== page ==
Fish and Aquatic Life
Schildhauer Pond, in the South Branch Manitowoc River Watershed, is a 2.14 acre lake that falls in Calumet County. This lake is managed for fishing and swimming and is currently not considered impaired.
Author Aquatic Biologist
Source: 1971, Surface Water Resources of Calumet County Schildhauer Pond, T17N, R20E, Section 11(16), Area = 2.2 acres, Maximum Depth = 5 feet, Secchi Disk = 5.0 feet Schildhauer Pond is the only natural spring pond present in Calumet County. It contains clear to turbid hard water and has an outlet to Pine Creek but no inlet. Water levels are partially controlled by a four-foot head dam. Much of the pond has been dredged. Sandy loam is the major bottom material. Watercress is a common aquatic plant. Hardwoods and lowland brush are common shoreline vegetation types. This pond is managed for trout with rainbows being common. Dense growths of rooted aquatic plants limit recreational use. A few migrant ducks use the pond as a rest area. Developments consist of one cottage and a private campground (not open to the public). There is no public access.
Author Surface Water Inventory Of Wisconsin
Wisconsin has over 84,000 miles of streams, 15,000 lakes and milllions of acres of wetlands. Assessing the condition of this vast amount of water is challenging. The state's water monitoring program uses a media-based, cross-program approach to analyze water condition. An updated monitoring strategy (2015-2020) is now available. Compliance with Clean Water Act fishable, swimmable standards are located in the Executive Summary of Water Condition in 2018. See also the 'monitoring and projects' tab.
Wisconsin's Water Quality Standards provide qualitative and quantitative goals for waters that are protective of Fishable, Swimmable conditions [Learn more]. Waters that do not meet water quality standards are considered impaired and restoration actions are planned and carried out until the water is once again fishable and swimmable
Management goals can include creation or implementation of a Total Maximum Daily Load analysis, a Nine Key Element Plan, or other restoration work, education and outreach and more. If specific recommendations exist for this water, they will be displayed below online.
Monitoring the condition of a river, stream, or lake includes gathering physical, chemical, biological, and habitat data. Comprehensive studies often gather all these parameters in great detail, while lighter assessment events will involve sampling physical, chemical and biological data such as macroinvertebrates. Aquatic macroinvertebrates and fish communities integrate watershed or catchment condition, providing great insight into overall ecosystem health. Chemical and habitat parameters tell researchers more about human induced problems including contaminated runoff, point source dischargers, or habitat issues that foster or limit the potential of aquatic communities to thrive in a given area. Wisconsin's Water Monitoring Strategy was recenty updated.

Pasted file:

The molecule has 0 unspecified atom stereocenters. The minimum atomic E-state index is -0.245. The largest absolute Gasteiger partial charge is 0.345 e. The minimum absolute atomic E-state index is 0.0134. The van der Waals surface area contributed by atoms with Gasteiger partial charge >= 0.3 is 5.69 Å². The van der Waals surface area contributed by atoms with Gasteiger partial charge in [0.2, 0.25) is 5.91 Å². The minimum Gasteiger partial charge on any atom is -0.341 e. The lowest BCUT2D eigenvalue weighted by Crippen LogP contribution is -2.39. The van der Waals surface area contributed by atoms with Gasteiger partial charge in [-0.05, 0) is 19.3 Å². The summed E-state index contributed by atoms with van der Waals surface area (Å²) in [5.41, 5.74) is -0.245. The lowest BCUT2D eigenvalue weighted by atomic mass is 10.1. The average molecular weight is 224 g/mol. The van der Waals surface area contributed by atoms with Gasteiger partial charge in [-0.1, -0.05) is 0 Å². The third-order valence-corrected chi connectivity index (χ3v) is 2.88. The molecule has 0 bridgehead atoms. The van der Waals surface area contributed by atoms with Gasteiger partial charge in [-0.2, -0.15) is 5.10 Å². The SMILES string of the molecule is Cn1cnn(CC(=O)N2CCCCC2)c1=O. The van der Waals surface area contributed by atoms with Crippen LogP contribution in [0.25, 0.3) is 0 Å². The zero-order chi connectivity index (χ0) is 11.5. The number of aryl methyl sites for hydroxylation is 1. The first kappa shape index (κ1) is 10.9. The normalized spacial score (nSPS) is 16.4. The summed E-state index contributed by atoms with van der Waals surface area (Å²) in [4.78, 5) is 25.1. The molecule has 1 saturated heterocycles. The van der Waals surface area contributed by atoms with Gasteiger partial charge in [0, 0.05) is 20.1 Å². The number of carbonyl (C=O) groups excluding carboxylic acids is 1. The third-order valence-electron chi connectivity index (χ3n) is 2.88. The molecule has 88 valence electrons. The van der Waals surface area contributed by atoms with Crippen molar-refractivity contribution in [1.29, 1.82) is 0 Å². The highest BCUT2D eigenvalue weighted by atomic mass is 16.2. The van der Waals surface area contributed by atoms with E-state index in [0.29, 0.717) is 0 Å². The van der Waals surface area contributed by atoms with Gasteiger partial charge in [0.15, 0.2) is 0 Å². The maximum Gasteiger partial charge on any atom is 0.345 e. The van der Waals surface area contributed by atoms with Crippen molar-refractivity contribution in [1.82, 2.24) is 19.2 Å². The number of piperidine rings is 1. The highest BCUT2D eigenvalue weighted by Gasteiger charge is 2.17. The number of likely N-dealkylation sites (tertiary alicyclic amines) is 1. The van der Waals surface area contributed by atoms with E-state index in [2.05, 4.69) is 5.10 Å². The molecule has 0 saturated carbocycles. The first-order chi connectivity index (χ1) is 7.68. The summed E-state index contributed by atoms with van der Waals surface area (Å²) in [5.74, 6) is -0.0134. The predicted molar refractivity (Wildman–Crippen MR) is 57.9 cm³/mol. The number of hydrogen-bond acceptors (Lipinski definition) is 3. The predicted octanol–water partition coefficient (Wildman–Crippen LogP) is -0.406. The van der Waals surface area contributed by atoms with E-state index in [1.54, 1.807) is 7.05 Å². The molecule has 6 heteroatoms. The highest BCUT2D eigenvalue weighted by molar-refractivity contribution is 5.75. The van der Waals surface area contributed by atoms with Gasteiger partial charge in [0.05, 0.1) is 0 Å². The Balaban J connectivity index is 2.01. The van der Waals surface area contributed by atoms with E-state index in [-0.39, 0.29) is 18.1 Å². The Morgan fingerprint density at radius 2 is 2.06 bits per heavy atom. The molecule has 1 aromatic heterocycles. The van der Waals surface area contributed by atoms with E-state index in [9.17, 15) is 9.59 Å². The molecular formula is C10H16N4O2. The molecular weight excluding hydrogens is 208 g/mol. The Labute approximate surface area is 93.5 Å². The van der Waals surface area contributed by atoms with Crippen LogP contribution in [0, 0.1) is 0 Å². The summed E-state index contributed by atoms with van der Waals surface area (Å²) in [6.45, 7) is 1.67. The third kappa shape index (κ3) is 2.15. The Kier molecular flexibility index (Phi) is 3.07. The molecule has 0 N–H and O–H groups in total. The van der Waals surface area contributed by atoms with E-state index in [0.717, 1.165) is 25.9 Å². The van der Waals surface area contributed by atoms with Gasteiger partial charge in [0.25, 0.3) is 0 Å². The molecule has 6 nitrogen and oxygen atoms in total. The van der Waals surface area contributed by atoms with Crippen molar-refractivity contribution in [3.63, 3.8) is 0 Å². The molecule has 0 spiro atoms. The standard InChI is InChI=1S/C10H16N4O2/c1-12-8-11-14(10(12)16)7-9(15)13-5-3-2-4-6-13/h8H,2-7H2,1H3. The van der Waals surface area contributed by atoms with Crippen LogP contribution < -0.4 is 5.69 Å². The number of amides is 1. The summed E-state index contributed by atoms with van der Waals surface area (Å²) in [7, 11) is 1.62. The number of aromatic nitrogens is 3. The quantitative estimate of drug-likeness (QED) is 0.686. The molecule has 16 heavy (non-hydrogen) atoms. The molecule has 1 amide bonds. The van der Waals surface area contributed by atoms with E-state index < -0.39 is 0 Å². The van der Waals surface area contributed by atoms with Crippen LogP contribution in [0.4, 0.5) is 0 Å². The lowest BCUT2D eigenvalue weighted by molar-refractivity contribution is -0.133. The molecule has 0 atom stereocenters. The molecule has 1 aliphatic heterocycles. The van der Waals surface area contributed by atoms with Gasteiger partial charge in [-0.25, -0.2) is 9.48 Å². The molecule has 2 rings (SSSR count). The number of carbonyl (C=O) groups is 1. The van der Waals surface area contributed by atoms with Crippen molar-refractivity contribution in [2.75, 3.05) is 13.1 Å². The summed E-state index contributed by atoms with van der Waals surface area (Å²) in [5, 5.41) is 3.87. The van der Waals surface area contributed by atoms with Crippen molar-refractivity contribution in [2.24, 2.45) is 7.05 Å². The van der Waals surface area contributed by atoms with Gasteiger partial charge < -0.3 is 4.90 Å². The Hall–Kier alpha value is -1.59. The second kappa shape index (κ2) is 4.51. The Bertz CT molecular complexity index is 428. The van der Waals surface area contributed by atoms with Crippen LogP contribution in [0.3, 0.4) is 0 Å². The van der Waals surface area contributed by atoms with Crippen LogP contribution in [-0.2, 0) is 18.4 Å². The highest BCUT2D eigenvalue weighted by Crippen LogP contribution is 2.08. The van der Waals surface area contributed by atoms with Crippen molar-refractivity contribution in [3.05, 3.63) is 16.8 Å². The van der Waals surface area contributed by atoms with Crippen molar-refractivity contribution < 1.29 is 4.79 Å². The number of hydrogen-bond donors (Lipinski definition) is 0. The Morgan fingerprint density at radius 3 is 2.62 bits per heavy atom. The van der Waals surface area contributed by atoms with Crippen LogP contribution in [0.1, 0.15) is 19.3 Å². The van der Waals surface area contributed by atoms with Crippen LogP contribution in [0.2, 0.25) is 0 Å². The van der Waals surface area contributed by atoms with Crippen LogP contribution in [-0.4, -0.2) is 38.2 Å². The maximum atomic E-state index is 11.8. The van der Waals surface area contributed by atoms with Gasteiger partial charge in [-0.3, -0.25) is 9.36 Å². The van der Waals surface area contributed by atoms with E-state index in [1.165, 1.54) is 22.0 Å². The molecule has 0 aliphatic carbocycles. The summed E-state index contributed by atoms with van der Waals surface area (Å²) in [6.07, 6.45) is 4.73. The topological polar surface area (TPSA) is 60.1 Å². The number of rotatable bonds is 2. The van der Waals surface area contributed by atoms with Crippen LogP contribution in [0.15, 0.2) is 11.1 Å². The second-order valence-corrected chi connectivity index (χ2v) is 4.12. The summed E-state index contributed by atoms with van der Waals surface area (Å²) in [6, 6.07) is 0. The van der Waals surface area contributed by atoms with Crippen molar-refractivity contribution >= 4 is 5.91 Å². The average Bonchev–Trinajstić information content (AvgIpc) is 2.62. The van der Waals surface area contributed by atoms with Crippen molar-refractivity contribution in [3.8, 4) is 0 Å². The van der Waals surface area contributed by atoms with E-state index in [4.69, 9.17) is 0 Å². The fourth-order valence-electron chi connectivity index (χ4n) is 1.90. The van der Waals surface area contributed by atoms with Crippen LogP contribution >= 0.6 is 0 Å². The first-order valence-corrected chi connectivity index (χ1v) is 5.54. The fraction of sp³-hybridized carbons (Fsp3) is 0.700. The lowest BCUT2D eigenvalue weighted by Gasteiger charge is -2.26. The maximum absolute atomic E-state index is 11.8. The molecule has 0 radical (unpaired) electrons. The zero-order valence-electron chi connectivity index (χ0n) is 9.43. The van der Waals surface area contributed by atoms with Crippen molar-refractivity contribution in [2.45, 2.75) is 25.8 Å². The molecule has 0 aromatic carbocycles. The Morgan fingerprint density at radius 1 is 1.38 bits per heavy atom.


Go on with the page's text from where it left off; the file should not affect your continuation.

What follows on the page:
Grants and Management Projects
|Project Name (Click for Details)||Year Started|
|WBIC||Official Waterbody Name||Station ID||Station Name||Earliest Fieldwork Date||Latest Fieldwork Date||View Station||View Data|
Schildhauer Pond is located in the South Branch Manitowoc River watershed which is 189.10 mi². Land use in the watershed is primarily agricultural (60.30%), wetland (17.60%) and a mix of grassland (14.10%) and other uses (8.10%). This watershed has 228.03 stream miles, 86.31 lake acres and 21,287.68 wetland acres.
Nonpoint Source Characteristics
This watershed is ranked High for runoff impacts on streams, High for runoff impacts on lakes and High for runoff impacts on groundwater and therefore has an overall rank of High. This value can be used in ranking the watershed or individual waterbodies for grant funding under state and county programs.However, all waters are affected by diffuse pollutant sources regardless of initial water quality. Applications for specific runoff projects under state or county grant programs may be pursued. For more information, go to surface water program grants.